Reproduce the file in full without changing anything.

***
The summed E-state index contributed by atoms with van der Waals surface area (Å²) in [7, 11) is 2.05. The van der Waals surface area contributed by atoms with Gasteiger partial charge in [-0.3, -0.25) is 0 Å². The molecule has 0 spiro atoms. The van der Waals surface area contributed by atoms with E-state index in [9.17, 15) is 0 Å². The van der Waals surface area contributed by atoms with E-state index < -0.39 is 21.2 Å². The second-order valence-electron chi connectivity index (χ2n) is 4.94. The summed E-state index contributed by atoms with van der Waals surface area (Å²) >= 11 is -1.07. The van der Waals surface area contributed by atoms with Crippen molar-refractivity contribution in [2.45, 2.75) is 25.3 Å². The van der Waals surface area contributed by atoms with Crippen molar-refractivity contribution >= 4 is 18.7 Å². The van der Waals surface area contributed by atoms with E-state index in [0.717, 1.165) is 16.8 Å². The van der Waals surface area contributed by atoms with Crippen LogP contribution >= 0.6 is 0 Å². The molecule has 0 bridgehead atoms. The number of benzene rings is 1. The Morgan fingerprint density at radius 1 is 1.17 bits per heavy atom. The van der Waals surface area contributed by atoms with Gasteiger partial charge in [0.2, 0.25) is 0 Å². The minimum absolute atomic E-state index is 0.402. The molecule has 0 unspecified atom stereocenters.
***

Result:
The summed E-state index contributed by atoms with van der Waals surface area (Å²) in [7, 11) is 2.05. The van der Waals surface area contributed by atoms with Gasteiger partial charge in [-0.3, -0.25) is 0 Å². The molecule has 0 spiro atoms. The van der Waals surface area contributed by atoms with E-state index in [9.17, 15) is 0 Å². The van der Waals surface area contributed by atoms with E-state index < -0.39 is 21.2 Å². The second-order valence-electron chi connectivity index (χ2n) is 4.94. The summed E-state index contributed by atoms with van der Waals surface area (Å²) >= 11 is -1.07. The van der Waals surface area contributed by atoms with Crippen molar-refractivity contribution in [2.45, 2.75) is 25.3 Å². The van der Waals surface area contributed by atoms with Crippen molar-refractivity contribution >= 4 is 18.7 Å². The van der Waals surface area contributed by atoms with E-state index in [0.717, 1.165) is 16.8 Å². The van der Waals surface area contributed by atoms with Crippen LogP contribution >= 0.6 is 0 Å². The molecule has 0 bridgehead atoms. The number of benzene rings is 1. The Morgan fingerprint density at radius 1 is 1.17 bits per heavy atom. The van der Waals surface area contributed by atoms with Gasteiger partial charge in [0.2, 0.25) is 0 Å². The minimum absolute atomic E-state index is 0.402. The molecule has 0 unspecified atom stereocenters.